Sam: Working out early in the morning, as opposed to during the day. So I can just get it out the day, get it out the way. So 7am exercising. The second one is trying to wrap up by six, by six o'clock. And so making sure I get everything done by six o'clock so I can be present with family. And then the third thing would be focusing on content because if I grow my audience, I can continue growing my company. Okay, wonderful.

Shaan: Most people will not have the level of clarity you have. Part of the reason you have the success you have is because you have that level of clarity. If you ask most people, what are the top three priorities, shifts in your life that you're trying to make? It's not at the tip of the tongue. And if it's not at the tip of the to make, it's not at the tip of the tongue. And if it's not at the tip of the tongue, if it's not at the front of your mind, it's pretty unlikely you're prioritizing it and doing it. You're acting on it. You're revisiting it daily. The effort you would need to make to make a change in your life. Change is not so easy that it'll happen without you thinking about it.

Sam: And I think it's normal to go through funks. Like the reason we talked about in this last episode, Misogi. And I was like, I'm obsessed with this idea of having like a really funks. Like the reason we talked about in this last episode, misogy. And I was like, I'm obsessed with this idea of having like a really hard challenge. And the reason being is for like the last, so I had a kid five months ago and basically three months leading up to the kid. And then the five months after you, I use, you go through a period, at least I did. And many people go through different periods where you're kind of sleep walking through life where you're just kind of like doing the same thing every day. You're being a little bit less purposeful. You're being a little bit more reactive. And I think that a lot of people, including myself at times, I sleepwalk through life and I just do whatever. And so it's nice to have those priorities where you reflect. I like to do them quarterly because if I do them annually, then I found myself sleepwalking at month six.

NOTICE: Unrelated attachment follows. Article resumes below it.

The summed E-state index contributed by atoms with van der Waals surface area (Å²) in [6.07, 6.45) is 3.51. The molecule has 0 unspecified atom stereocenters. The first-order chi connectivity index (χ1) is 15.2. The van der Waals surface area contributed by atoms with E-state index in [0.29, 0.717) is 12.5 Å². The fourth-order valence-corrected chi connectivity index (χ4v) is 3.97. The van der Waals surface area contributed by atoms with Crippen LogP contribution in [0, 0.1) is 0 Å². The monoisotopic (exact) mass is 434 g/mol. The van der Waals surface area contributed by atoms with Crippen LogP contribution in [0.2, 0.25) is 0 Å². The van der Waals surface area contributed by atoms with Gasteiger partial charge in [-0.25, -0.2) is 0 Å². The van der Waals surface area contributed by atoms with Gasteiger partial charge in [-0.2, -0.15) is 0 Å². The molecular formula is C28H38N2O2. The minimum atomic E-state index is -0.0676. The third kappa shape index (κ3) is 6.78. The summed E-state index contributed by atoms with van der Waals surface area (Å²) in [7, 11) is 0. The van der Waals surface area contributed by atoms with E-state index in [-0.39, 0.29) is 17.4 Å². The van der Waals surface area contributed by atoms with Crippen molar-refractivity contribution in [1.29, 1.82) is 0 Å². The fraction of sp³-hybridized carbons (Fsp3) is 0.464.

Shaan: Yeah. You got to shake yourself out of it.

Sam: By default, you will go into autopilot.

Shaan: It's easier to be in autopilot.

Sam: It's easier to not ask the hard questions of yourself of what actually matters and what am I doing and do my priorities, does my calendar match my priorities and what the hell are my priorities anyways? And am I living up to my word? Am I doing what I said I was going to do? It's very, like, that's the effort part. It is much easier to not do that. So, you know, if... Wait but let me ask you a question you all right you're weird because i'll text you something important and i won't hear back for like two weeks and i'll be like Shaan i need a reply on

Shaan: this we have to make a decision it's important to you not to me well uh but we have a close enough

Sam: partnership that if it's important to me a lot of times it should be important to you.

Shaan: And I'm like, dude, we have to just determine this tax thing or whatever. Or I have to change schedules. Tell me yes or no. And then other times, we'll just bring up a random topic. Like, wouldn't it be funny if we did X, Y, and Z? And you'll type such long texts and you'll do so many of them and i'll have put my phone down for 30 minutes and i'll go and look at it and i'm like dude like what's that funny thing where it's like uh either i'm not gonna read all this either good for you or i'm sorry it happened like it's like like i'm like there's so much information and there'll be a group chat

Sam: sometimes with me you and a third party like ben. And you guys have already had this massive brainstorm and made a decision. I'm like, oh, what the fuck? I can't read all this. Do you have your texts on and your Twitter DMs on and Slack and email on to where you're actually looking at it throughout the day?